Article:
bluefish for my customers to catch,” said Capt. Paul Eidman, a charter 
boat captain from New Jersey and the president of the advocacy group 
Menhaden Defenders. “Without abundant menhaden in the water, my game 
fish go somewhere else.”

The hallways outside the meeting here filled with chatter as commercial 
and recreational fishermen swapped anecdotes about what many claim is an 
obvious depletion of the species.

“When we first started fishing for menhaden in Chatham, it was not a 
problem to go out with just a grappling hook and catch 20 in 20 
minutes,” said Capt. Dale Tripp, who has operated commercial and charter 
boats in Cape Cod since 1973. “Now, you can’t go out with a gill net and 
catch 20 in two hours.”

Many blame the “reduction fishery,” which harvests about 80 percent of 
the menhaden that come out of the sea each year. It is for the most part 
operated by a single company, Omega Protein, which grinds up the fish 
for use in fish-oil dietary supplements, fertilizer and animal feed.

But Omega’s executives and fishermen say that they have not seen a 
problem with fish stocks and that overregulation could squelch industry 
jobs. “We’re catching more with less vessels, which, to us, means you 
can’t have a declining population if less effort produces more fish,” 
said Ben Landry, Omega’s director of public affairs, who said that the 
company supported a 10 percent reduction in the catch, but nothing higher.

In 2011, stock assessments from the previous year led the Atlantic 
States Marine Fisheries Commission to commit to make reductions in the 
fishery, although they did not determine exactly how to do it. Questions 
about the long-range accuracy of the 2012 stock assessment, however, led 
the board to decide to take interim actions this year, and conduct 
another review when 2014 stock assessments are available.

The opaqueness of the latest assessment fueled tension at Friday’s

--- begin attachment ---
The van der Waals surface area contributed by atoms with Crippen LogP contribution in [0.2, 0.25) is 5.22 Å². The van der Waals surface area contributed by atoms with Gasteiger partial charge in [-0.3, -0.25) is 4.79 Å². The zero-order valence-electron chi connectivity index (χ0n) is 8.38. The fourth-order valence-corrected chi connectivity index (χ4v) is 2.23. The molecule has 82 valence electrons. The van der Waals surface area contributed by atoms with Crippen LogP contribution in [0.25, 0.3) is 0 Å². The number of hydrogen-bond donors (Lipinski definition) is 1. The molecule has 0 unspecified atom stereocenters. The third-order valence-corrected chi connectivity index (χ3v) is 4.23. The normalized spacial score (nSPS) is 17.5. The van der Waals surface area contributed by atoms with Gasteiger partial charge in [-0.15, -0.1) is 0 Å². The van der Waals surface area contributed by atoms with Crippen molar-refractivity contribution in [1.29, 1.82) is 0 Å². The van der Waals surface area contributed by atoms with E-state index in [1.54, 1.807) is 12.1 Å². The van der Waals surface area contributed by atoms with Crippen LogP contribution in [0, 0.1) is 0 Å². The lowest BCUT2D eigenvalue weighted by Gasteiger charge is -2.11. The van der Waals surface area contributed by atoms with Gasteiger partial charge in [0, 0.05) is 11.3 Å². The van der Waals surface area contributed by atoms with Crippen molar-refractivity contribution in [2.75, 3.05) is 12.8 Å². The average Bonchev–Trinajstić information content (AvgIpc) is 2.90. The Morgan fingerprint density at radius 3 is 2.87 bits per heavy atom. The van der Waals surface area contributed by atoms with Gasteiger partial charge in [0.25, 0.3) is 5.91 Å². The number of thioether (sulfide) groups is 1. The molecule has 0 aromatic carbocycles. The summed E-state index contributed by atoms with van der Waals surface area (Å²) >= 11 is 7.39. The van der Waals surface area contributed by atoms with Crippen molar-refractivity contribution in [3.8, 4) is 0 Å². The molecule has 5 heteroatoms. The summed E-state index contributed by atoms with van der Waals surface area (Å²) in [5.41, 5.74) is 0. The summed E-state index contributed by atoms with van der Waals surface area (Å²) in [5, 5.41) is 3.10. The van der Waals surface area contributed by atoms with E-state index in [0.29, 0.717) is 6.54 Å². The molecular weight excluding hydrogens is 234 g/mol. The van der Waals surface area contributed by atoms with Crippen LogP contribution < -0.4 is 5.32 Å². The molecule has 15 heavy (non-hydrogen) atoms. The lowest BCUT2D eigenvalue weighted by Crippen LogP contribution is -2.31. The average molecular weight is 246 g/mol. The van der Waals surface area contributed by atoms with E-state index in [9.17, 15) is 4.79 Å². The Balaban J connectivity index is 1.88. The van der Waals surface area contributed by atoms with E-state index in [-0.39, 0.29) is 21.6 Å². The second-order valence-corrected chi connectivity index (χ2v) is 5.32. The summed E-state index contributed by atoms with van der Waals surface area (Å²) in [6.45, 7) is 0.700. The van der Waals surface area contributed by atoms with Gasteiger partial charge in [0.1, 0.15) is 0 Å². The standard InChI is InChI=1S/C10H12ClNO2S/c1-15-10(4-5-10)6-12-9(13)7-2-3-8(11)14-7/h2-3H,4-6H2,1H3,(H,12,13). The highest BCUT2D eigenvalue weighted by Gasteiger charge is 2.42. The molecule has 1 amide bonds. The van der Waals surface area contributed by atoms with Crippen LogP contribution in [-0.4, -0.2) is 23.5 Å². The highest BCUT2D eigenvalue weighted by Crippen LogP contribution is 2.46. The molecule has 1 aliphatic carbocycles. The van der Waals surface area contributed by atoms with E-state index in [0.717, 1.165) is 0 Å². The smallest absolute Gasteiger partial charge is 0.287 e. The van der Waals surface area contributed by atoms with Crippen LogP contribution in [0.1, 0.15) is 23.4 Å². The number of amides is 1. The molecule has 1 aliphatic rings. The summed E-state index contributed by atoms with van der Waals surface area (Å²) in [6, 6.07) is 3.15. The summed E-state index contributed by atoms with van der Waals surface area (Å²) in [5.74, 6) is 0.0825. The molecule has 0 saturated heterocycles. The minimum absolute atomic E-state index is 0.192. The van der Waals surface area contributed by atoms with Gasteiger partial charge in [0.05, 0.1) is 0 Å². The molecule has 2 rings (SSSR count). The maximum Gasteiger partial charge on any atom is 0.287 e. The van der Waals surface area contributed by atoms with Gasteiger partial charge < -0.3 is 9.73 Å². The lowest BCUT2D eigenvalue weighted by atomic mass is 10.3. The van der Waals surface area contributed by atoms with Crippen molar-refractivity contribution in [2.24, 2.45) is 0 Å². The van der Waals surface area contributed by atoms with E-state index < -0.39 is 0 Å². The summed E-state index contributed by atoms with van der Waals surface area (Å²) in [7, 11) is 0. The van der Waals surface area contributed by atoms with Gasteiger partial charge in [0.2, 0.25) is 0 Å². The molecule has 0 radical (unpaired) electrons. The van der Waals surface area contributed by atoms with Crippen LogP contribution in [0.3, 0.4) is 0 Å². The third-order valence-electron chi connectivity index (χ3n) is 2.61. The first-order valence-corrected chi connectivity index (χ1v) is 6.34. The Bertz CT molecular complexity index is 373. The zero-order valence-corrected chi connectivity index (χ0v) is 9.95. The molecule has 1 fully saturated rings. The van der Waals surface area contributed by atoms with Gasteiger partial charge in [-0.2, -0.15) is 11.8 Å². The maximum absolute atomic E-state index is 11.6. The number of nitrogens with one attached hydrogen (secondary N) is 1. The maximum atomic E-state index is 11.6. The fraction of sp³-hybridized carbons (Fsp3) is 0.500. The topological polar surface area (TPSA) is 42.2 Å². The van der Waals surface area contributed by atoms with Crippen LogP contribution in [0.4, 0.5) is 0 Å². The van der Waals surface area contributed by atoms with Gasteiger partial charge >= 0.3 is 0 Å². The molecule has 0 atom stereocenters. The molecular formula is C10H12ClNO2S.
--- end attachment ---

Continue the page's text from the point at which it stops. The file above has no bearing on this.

meeting. As the regulators debated catch limits ranging from 10 to 50 
percent, commercial and recreational fishermen held up yellow signs in 
support of menhaden conservation, a group of Omega’s union workers — 
also clad in yellow — circled the room.

The cut could be damaging to Virginia, where Omega is based, said John 
M. R. Bull, a spokesman for the Virginia Marine Resources Commission. 
“This is a very deep harvest cut that’s being made in the absence of 
clear scientific understanding,” said Mr. Bull, who added that he hoped 
future stock assessments would vindicate his home state.

And it will hobble the industry beyond those shores, said Robert 
Isaacson, a third-generation fisherman who, along with his brothers 
David and Richard, uses purse-seine nets to fish for menhaden off the 
coast of New Jersey.

“It’s going to be less repairs on the boat, less buying new equipment. 
We’re going to have to work harder on nasty days, put our lives in 
danger,” Mr. Isaacson said.

But many other fishermen at the meeting were heartened by the cuts.

“It is absolutely crumbling, what’s happening to the fish,” said Chuck 
Howard, a longtime striped-bass fisherman from Rockville, Md. “Anybody 
who thinks it’s a better use to grind them up and send them to China, 
rather than have them swimming in the Chesapeake Bay and filtering our 
water, has to explain to me why that’s a good idea.”